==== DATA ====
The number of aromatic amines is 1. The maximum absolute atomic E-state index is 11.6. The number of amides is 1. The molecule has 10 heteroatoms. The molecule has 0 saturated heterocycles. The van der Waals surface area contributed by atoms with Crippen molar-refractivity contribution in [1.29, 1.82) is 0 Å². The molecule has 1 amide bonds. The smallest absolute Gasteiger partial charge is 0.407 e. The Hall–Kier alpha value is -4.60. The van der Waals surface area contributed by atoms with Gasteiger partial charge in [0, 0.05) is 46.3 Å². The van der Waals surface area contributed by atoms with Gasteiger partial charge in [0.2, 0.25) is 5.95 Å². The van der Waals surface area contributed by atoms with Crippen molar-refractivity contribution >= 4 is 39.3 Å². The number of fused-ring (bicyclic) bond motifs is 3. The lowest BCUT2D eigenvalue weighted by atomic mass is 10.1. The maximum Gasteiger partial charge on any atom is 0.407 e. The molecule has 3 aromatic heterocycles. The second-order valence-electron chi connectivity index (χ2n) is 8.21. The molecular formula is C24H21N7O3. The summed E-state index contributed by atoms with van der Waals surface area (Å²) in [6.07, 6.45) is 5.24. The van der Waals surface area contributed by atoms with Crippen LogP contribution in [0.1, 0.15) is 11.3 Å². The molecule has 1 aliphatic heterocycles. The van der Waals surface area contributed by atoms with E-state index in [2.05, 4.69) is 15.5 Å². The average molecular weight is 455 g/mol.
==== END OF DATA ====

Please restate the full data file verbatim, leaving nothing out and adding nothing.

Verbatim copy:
The number of aromatic amines is 1. The maximum absolute atomic E-state index is 11.6. The number of amides is 1. The molecule has 10 heteroatoms. The molecule has 0 saturated heterocycles. The van der Waals surface area contributed by atoms with Crippen molar-refractivity contribution in [1.29, 1.82) is 0 Å². The molecule has 1 amide bonds. The smallest absolute Gasteiger partial charge is 0.407 e. The Hall–Kier alpha value is -4.60. The van der Waals surface area contributed by atoms with Gasteiger partial charge in [0, 0.05) is 46.3 Å². The van der Waals surface area contributed by atoms with Gasteiger partial charge in [0.2, 0.25) is 5.95 Å². The van der Waals surface area contributed by atoms with Crippen molar-refractivity contribution >= 4 is 39.3 Å². The number of fused-ring (bicyclic) bond motifs is 3. The lowest BCUT2D eigenvalue weighted by atomic mass is 10.1. The maximum Gasteiger partial charge on any atom is 0.407 e. The molecule has 3 aromatic heterocycles. The second-order valence-electron chi connectivity index (χ2n) is 8.21. The molecular formula is C24H21N7O3. The summed E-state index contributed by atoms with van der Waals surface area (Å²) in [6.07, 6.45) is 5.24. The van der Waals surface area contributed by atoms with Crippen LogP contribution in [0.1, 0.15) is 11.3 Å². The molecule has 1 aliphatic heterocycles. The van der Waals surface area contributed by atoms with E-state index in [2.05, 4.69) is 15.5 Å². The average molecular weight is 455 g/mol.